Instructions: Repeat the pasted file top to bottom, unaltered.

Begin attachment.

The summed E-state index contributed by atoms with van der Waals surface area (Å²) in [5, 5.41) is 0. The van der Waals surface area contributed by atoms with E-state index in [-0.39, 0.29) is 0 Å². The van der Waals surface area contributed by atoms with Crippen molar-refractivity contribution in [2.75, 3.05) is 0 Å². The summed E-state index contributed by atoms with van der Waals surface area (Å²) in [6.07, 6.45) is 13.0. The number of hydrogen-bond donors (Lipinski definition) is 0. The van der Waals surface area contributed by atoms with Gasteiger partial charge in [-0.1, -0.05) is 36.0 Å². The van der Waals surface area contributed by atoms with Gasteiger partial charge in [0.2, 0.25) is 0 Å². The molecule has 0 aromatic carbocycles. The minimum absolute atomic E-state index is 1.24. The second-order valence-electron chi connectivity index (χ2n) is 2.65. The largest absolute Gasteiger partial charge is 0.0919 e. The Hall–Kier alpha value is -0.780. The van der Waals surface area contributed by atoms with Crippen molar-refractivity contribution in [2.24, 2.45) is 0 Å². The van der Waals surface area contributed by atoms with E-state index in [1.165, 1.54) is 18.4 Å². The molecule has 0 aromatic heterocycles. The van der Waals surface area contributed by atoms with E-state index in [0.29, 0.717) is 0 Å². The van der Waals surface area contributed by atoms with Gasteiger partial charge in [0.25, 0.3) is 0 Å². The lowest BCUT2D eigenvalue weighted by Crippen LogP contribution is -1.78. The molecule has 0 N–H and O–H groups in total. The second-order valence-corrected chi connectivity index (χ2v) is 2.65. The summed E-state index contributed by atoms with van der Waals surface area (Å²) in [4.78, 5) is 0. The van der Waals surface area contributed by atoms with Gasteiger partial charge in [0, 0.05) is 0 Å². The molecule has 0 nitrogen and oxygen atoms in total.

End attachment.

The summed E-state index contributed by atoms with van der Waals surface area (Å²) in [5, 5.41) is 0. The van der Waals surface area contributed by atoms with E-state index in [-0.39, 0.29) is 0 Å². The van der Waals surface area contributed by atoms with Crippen molar-refractivity contribution in [2.75, 3.05) is 0 Å². The summed E-state index contributed by atoms with van der Waals surface area (Å²) in [6.07, 6.45) is 13.0. The number of hydrogen-bond donors (Lipinski definition) is 0. The van der Waals surface area contributed by atoms with Gasteiger partial charge in [-0.1, -0.05) is 36.0 Å². The van der Waals surface area contributed by atoms with Gasteiger partial charge in [0.2, 0.25) is 0 Å². The molecule has 0 aromatic carbocycles. The minimum absolute atomic E-state index is 1.24. The second-order valence-electron chi connectivity index (χ2n) is 2.65. The largest absolute Gasteiger partial charge is 0.0919 e. The Hall–Kier alpha value is -0.780. The van der Waals surface area contributed by atoms with Crippen molar-refractivity contribution in [2.24, 2.45) is 0 Å². The van der Waals surface area contributed by atoms with E-state index in [1.165, 1.54) is 18.4 Å². The molecule has 0 aromatic heterocycles. The van der Waals surface area contributed by atoms with E-state index in [0.29, 0.717) is 0 Å². The van der Waals surface area contributed by atoms with Gasteiger partial charge in [0.25, 0.3) is 0 Å². The lowest BCUT2D eigenvalue weighted by Crippen LogP contribution is -1.78. The molecule has 0 N–H and O–H groups in total. The second-order valence-corrected chi connectivity index (χ2v) is 2.65. The summed E-state index contributed by atoms with van der Waals surface area (Å²) in [4.78, 5) is 0. The van der Waals surface area contributed by atoms with Gasteiger partial charge in [0, 0.05) is 0 Å². The molecule has 0 nitrogen and oxygen atoms in total.